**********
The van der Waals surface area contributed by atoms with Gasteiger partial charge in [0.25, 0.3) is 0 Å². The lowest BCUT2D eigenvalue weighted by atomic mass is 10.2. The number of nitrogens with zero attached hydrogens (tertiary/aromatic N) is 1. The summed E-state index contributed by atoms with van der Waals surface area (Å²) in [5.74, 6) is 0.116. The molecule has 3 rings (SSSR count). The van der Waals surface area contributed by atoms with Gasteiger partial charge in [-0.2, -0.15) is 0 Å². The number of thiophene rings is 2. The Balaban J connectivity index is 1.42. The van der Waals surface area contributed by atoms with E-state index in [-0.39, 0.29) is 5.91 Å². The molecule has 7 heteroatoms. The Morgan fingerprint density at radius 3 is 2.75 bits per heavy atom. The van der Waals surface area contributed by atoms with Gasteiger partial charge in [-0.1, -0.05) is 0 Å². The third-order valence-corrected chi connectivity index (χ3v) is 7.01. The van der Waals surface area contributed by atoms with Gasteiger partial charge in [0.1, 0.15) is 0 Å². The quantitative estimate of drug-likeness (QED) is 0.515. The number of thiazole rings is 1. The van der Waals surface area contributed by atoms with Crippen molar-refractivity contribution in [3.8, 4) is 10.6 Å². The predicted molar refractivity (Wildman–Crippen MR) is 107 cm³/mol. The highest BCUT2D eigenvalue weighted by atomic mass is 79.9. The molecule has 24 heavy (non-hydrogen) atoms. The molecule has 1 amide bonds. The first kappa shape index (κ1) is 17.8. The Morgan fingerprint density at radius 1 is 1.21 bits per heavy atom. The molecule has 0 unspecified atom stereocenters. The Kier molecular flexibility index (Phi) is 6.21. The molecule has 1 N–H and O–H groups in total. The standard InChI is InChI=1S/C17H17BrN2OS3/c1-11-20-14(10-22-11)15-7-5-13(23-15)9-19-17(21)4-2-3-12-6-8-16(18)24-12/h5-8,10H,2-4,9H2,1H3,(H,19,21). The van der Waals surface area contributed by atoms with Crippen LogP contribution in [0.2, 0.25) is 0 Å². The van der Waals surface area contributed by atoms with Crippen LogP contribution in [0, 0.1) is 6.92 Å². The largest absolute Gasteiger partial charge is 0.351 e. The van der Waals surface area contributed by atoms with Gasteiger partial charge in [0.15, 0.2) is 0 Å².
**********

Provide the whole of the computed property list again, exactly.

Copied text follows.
The van der Waals surface area contributed by atoms with Gasteiger partial charge in [0.25, 0.3) is 0 Å². The lowest BCUT2D eigenvalue weighted by atomic mass is 10.2. The number of nitrogens with zero attached hydrogens (tertiary/aromatic N) is 1. The summed E-state index contributed by atoms with van der Waals surface area (Å²) in [5.74, 6) is 0.116. The molecule has 3 rings (SSSR count). The van der Waals surface area contributed by atoms with Gasteiger partial charge in [-0.2, -0.15) is 0 Å². The number of thiophene rings is 2. The Balaban J connectivity index is 1.42. The van der Waals surface area contributed by atoms with E-state index in [-0.39, 0.29) is 5.91 Å². The molecule has 7 heteroatoms. The Morgan fingerprint density at radius 3 is 2.75 bits per heavy atom. The van der Waals surface area contributed by atoms with Gasteiger partial charge in [-0.1, -0.05) is 0 Å². The third-order valence-corrected chi connectivity index (χ3v) is 7.01. The van der Waals surface area contributed by atoms with Gasteiger partial charge in [0.1, 0.15) is 0 Å². The quantitative estimate of drug-likeness (QED) is 0.515. The number of thiazole rings is 1. The van der Waals surface area contributed by atoms with Crippen molar-refractivity contribution in [3.8, 4) is 10.6 Å². The predicted molar refractivity (Wildman–Crippen MR) is 107 cm³/mol. The highest BCUT2D eigenvalue weighted by atomic mass is 79.9. The molecule has 24 heavy (non-hydrogen) atoms. The molecule has 1 amide bonds. The first kappa shape index (κ1) is 17.8. The Morgan fingerprint density at radius 1 is 1.21 bits per heavy atom. The molecule has 0 unspecified atom stereocenters. The Kier molecular flexibility index (Phi) is 6.21. The molecule has 1 N–H and O–H groups in total. The standard InChI is InChI=1S/C17H17BrN2OS3/c1-11-20-14(10-22-11)15-7-5-13(23-15)9-19-17(21)4-2-3-12-6-8-16(18)24-12/h5-8,10H,2-4,9H2,1H3,(H,19,21). The van der Waals surface area contributed by atoms with Crippen LogP contribution in [0.2, 0.25) is 0 Å². The van der Waals surface area contributed by atoms with Crippen LogP contribution in [0, 0.1) is 6.92 Å². The largest absolute Gasteiger partial charge is 0.351 e. The van der Waals surface area contributed by atoms with Gasteiger partial charge in [0.15, 0.2) is 0 Å².